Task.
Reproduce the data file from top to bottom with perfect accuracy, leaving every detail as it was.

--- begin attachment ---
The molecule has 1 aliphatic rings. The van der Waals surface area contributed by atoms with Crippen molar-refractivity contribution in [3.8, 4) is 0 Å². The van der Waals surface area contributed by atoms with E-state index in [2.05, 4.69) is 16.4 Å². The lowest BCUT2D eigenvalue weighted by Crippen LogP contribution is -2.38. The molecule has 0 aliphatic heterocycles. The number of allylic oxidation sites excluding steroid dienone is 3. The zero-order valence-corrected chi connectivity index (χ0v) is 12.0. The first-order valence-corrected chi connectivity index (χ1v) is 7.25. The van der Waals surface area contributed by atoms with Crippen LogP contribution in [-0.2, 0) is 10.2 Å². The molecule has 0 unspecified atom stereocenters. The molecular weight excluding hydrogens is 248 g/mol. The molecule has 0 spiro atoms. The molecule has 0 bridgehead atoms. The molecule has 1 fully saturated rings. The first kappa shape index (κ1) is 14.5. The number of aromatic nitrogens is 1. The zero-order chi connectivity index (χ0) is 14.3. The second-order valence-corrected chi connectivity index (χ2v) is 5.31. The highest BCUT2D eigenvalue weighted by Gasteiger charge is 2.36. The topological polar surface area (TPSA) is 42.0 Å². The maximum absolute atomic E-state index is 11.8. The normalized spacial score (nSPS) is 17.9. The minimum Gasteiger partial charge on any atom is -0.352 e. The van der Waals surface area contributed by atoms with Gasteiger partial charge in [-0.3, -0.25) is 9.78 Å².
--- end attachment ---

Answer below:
The molecule has 1 aliphatic rings. The van der Waals surface area contributed by atoms with Crippen molar-refractivity contribution in [3.8, 4) is 0 Å². The van der Waals surface area contributed by atoms with E-state index in [2.05, 4.69) is 16.4 Å². The lowest BCUT2D eigenvalue weighted by Crippen LogP contribution is -2.38. The molecule has 0 aliphatic heterocycles. The number of allylic oxidation sites excluding steroid dienone is 3. The zero-order valence-corrected chi connectivity index (χ0v) is 12.0. The first-order valence-corrected chi connectivity index (χ1v) is 7.25. The van der Waals surface area contributed by atoms with Crippen LogP contribution in [-0.2, 0) is 10.2 Å². The molecule has 0 unspecified atom stereocenters. The molecular weight excluding hydrogens is 248 g/mol. The molecule has 0 spiro atoms. The molecule has 0 bridgehead atoms. The molecule has 1 fully saturated rings. The first kappa shape index (κ1) is 14.5. The number of aromatic nitrogens is 1. The zero-order chi connectivity index (χ0) is 14.3. The second-order valence-corrected chi connectivity index (χ2v) is 5.31. The highest BCUT2D eigenvalue weighted by Gasteiger charge is 2.36. The topological polar surface area (TPSA) is 42.0 Å². The maximum absolute atomic E-state index is 11.8. The normalized spacial score (nSPS) is 17.9. The minimum Gasteiger partial charge on any atom is -0.352 e. The van der Waals surface area contributed by atoms with Gasteiger partial charge in [-0.3, -0.25) is 9.78 Å².